Flash solutions offer a study in contrasts. The flash memory market is rife with opportunities but also complexity and challenges.
As flash solutions have taken the data center by storm, most IT organizations have taken a “flash-first” approach to data storage. Assuming the price is right and the workload they need to deploy can fit within the amount of capacity available on a flash storage system, the default option for primary storage these days is now some form of flash memory.
Flash Solutions: Obstacles Amid Opportunities
While selling flash storage these days is relatively straightforward, the challenge facing solution providers and their customers today is that there is no shortage of options spanning multiple types of solid-state drives (SSDs) and flash memory modules.
With the arrival of flash storage systems capable of holding 60TB per drive, the rate at which flash solutions are replacing traditional magnetic storage is only going to accelerate in the years ahead, especially once these devices can store as much as 100TB per SSD.
However, besides the order of magnitude in application performance provided by flash storage systems, the major benefits enabled by the shift to flash memory include a dramatic consolidation in the amount of physical space consumed in any given data center. That space reduction, in turn, reduces the number of square feet that needs to be acquired as well as the amount of power required for flash storage.
In addition, the need for expertise associated with optimizing I/O performance on spinning magnetic storage devices is eliminated. Instead of wasting massive amounts of storage capacity to make sure any given application has optimal access to where data is placed on a magnetic disk drive, all the data stored on a flash memory device is equally accessible.
Flash storage eliminates the need for the post-processing of data in a way that simplifies data management, explained Lee Caswell, vice president of products for the storage and availability unit of VMware. “Customer satisfaction winds up being higher while support costs are lower,” Caswell said.
Couple those ancillary benefits with dramatic improvements in application performance, and the shift to flash solutions is a no-brainer. A new report from Trendfocus finds that the enterprise SSD market will reach 4.068 million units for the second quarter of 2016, an increase of 10 percent quarter-over-quarter. In total, Trendfocus estimates that 4.16 exabytes of flash storage were shipped in the quarter.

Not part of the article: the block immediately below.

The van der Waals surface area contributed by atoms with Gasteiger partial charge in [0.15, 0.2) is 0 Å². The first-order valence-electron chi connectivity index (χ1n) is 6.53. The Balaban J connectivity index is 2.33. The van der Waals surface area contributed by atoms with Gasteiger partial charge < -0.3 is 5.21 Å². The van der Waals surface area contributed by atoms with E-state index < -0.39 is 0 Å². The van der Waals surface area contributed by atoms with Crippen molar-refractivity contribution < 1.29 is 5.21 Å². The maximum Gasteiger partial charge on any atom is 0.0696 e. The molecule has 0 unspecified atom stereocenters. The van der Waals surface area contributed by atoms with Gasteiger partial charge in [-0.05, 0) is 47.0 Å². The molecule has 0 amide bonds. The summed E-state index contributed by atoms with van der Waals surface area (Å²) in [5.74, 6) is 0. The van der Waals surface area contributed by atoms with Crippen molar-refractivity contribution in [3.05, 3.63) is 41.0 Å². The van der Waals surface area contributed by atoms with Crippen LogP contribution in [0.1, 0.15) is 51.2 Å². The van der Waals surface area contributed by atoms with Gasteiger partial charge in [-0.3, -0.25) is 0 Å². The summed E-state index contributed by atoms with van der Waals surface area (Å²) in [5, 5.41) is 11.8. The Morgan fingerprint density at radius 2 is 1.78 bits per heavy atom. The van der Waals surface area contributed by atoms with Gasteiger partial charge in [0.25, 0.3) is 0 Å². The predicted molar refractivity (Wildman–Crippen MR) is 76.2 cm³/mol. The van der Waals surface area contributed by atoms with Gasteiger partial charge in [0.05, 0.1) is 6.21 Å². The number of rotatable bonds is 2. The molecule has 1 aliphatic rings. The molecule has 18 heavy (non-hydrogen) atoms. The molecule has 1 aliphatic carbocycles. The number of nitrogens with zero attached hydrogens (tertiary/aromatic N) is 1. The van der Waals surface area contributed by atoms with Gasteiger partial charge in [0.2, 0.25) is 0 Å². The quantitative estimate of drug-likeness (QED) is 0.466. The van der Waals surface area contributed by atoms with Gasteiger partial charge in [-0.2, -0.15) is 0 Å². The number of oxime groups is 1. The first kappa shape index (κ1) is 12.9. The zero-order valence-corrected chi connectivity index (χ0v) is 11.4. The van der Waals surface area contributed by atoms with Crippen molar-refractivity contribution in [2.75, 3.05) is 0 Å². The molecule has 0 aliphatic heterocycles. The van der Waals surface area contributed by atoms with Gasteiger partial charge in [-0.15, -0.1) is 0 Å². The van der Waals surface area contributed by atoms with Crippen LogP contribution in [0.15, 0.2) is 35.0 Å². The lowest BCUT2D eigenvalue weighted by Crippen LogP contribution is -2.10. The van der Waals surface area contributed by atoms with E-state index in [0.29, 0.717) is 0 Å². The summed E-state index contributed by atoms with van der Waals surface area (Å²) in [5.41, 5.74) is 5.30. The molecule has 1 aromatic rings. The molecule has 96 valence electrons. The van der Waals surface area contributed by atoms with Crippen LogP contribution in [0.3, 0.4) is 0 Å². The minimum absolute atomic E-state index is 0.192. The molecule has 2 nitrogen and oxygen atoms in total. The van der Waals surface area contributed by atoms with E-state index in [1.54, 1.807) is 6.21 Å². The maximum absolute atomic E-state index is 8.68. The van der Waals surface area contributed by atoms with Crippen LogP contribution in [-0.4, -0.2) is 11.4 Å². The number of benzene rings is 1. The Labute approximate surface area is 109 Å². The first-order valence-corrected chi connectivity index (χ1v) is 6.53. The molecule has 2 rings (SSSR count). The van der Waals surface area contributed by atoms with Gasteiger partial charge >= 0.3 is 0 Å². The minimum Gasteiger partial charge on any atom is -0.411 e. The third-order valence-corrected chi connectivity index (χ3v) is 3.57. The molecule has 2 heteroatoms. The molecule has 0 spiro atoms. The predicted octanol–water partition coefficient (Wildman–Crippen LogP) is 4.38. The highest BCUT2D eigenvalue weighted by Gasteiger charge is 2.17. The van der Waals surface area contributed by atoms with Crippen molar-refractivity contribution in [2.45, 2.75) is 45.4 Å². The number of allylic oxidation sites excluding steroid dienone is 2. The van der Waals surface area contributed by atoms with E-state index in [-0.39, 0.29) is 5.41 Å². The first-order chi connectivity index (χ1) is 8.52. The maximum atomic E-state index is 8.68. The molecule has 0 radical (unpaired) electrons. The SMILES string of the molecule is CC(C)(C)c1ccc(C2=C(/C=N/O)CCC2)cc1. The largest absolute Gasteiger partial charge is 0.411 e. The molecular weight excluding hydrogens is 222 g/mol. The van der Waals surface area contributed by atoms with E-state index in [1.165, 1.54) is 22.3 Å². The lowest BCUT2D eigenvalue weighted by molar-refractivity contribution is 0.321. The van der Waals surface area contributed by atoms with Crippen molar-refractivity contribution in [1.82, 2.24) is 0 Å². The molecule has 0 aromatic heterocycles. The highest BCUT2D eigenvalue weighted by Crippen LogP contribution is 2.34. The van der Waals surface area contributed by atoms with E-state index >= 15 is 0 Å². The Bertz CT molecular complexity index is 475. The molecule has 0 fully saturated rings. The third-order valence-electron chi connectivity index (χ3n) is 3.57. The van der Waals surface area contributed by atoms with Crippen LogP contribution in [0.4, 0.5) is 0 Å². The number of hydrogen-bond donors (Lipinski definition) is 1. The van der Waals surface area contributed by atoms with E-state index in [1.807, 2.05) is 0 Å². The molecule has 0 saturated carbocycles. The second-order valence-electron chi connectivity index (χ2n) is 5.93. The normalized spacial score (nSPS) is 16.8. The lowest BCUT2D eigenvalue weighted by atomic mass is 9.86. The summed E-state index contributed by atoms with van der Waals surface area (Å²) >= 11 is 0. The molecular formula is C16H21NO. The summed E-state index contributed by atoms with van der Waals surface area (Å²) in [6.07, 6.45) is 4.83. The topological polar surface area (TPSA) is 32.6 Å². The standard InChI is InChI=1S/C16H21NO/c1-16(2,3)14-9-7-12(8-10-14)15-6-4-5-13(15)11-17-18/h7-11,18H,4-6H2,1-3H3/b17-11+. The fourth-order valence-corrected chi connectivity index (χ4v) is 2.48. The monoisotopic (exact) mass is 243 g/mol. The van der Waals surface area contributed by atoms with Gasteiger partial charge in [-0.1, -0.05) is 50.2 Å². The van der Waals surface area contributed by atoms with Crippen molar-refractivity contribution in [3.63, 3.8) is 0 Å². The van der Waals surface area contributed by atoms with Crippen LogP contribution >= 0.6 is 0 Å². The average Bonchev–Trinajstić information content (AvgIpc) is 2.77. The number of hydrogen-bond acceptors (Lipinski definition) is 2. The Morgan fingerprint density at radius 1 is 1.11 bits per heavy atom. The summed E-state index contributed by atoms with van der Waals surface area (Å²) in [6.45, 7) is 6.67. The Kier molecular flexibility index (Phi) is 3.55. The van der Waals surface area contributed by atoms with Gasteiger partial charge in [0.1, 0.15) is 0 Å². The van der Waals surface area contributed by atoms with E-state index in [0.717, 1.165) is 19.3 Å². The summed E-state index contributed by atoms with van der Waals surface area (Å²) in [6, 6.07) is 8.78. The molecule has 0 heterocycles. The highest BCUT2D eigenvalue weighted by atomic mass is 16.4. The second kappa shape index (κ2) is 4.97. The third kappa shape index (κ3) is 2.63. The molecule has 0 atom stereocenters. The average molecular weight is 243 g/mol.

Things start to get more complicated when trying figuring out where to optimally place flash storage based on the requirements of different types of application workloads.
The flash market and technology continue to evolve. Initially, flash storage showed up on servers. Applications and databases running on a single server benefited immensely from higher levels of direct-attached flash storage.
These days, flash memory is also made available on storage arrays. Depending on the application workload and the amount of available IT budget, flash storage manifests itself either as a layer of cache on top of traditional magnetic disk storage or in the form of an all-flash array. The benefit of an array is that flash storage becomes accessible to applications running across multiple servers.
To make those storage arrays even more appealing, it’s now possible to plug flash storage arrays into NVMe interfaces that provide the throughput needed to keep pace with flash storage technologies. Meanwhile, that same NVMe interface is also being used by vendors, such as Tegile Systems, to drive hyperconvergence into a traditional rack system in the data center.
“We’re able to scale out using up to eight controllers,” said Rob Commins, vice president of marketing for Tegile Systems. “We can get up to 6 petabytes of raw capacity.”
Flash Solution Delivery Options
One challenge flash solution providers face is that they need to figure out whether it’s better to deliver flash storage as an SSD or a module. An SSD essentially presents flash storage as a much faster disk drive to an application. A flash module dispenses with that legacy disk architecture to provide much higher levels of I/O performance.
For example, IBM uses flash modules to deliver an array for the midmarket priced below $1.50 per gigabyte. More recently, IBM unveiled an all-flash array aimed at hyperscale environments.
“We think the time for the all-flash data center is here,” said Alex Chen, director of storage systems and offering executive for file and object storage at IBM.